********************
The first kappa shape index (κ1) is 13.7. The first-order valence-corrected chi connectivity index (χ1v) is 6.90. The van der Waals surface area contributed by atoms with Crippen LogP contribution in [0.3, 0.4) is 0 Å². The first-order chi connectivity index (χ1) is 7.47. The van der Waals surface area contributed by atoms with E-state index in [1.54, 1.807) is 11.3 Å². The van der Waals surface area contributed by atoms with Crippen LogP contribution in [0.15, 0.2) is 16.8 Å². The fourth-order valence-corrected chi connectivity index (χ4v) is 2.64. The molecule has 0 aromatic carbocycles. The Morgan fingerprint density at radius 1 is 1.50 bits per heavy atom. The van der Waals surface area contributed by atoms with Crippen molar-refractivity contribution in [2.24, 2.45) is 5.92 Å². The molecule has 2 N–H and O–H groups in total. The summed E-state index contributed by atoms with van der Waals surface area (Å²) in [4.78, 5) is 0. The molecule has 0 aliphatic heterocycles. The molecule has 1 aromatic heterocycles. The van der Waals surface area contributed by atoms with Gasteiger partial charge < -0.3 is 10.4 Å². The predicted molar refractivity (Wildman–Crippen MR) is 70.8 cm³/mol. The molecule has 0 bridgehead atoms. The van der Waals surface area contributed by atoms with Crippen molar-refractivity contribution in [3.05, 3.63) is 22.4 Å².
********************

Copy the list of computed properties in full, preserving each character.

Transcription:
The first kappa shape index (κ1) is 13.7. The first-order valence-corrected chi connectivity index (χ1v) is 6.90. The van der Waals surface area contributed by atoms with Crippen LogP contribution in [0.3, 0.4) is 0 Å². The first-order chi connectivity index (χ1) is 7.47. The van der Waals surface area contributed by atoms with E-state index in [1.54, 1.807) is 11.3 Å². The van der Waals surface area contributed by atoms with Crippen LogP contribution in [0.15, 0.2) is 16.8 Å². The fourth-order valence-corrected chi connectivity index (χ4v) is 2.64. The molecule has 0 aromatic carbocycles. The Morgan fingerprint density at radius 1 is 1.50 bits per heavy atom. The van der Waals surface area contributed by atoms with Crippen molar-refractivity contribution in [2.24, 2.45) is 5.92 Å². The molecule has 2 N–H and O–H groups in total. The summed E-state index contributed by atoms with van der Waals surface area (Å²) in [4.78, 5) is 0. The molecule has 0 aliphatic heterocycles. The molecule has 1 aromatic heterocycles. The van der Waals surface area contributed by atoms with Gasteiger partial charge < -0.3 is 10.4 Å². The predicted molar refractivity (Wildman–Crippen MR) is 70.8 cm³/mol. The molecule has 0 bridgehead atoms. The van der Waals surface area contributed by atoms with Crippen molar-refractivity contribution in [3.05, 3.63) is 22.4 Å².